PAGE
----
The evolution of a teacher candidate into a professional educator does not occur overnight. Rather, it is a slow, steady, empowering journey that unfolds over several years, with teacher candidates receiving support and encouragement from mentor teachers and university faculty alike. Through it all, teacher candidates learn just as many lessons as they teach, ideally with one overarching principle repeatedly impressed upon them: that they must serve all learners.
This is no small task, as today’s educators enter increasingly diverse schools. This diversity creates wonderful learning opportunities for all, but it also presents its fair share of challenges. Teachers will encounter students with disabilities. They will encounter students who are gifted and talented. They will encounter students from low-income families. They will encounter students from various racial, ethnic, and socioeconomic backgrounds, as well as students who do not speak English as a first language.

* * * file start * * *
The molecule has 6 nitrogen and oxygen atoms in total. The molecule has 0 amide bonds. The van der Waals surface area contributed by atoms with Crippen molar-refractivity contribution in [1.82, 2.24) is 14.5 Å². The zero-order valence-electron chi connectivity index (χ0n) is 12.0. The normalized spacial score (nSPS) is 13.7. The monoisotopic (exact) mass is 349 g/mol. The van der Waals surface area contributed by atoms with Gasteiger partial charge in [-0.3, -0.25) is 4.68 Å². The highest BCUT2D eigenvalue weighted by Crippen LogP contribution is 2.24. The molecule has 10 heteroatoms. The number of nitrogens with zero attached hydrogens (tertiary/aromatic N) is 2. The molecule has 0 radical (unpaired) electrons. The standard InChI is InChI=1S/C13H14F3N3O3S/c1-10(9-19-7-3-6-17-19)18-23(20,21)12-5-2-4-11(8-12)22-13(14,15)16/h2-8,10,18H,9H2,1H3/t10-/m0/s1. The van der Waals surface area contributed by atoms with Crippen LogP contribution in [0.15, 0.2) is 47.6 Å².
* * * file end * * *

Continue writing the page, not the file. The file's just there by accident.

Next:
Since 2014, AACTE has featured the innovative work of several member institutions, including Ohio University in 2016, in its Research-to-Practice Spotlight Series highlighting clinical teacher preparation and partnerships. The video interviews in this series provide advice and examples for other schools of education looking to adopt a more clinically based model to advance high-quality learning. A commitment to high-quality learning is a core value of AACTE, both on members’ campuses and in PK-12 classrooms.
Teacher candidates, like everyone else, learn best when they take an active rather than passive role in their education, and clinical preparation empowers them to engage actively. In addition to building candidates’ professional skills and pedagogical content knowledge, many clinical experiences fully embed interns in the host school’s community and cocurricular activities. This practice helps develop confident, engaged teachers who are skilled advocates for effective teaching and learning in their communities.
The views expressed in this post do not necessarily reflect the views of AACTE.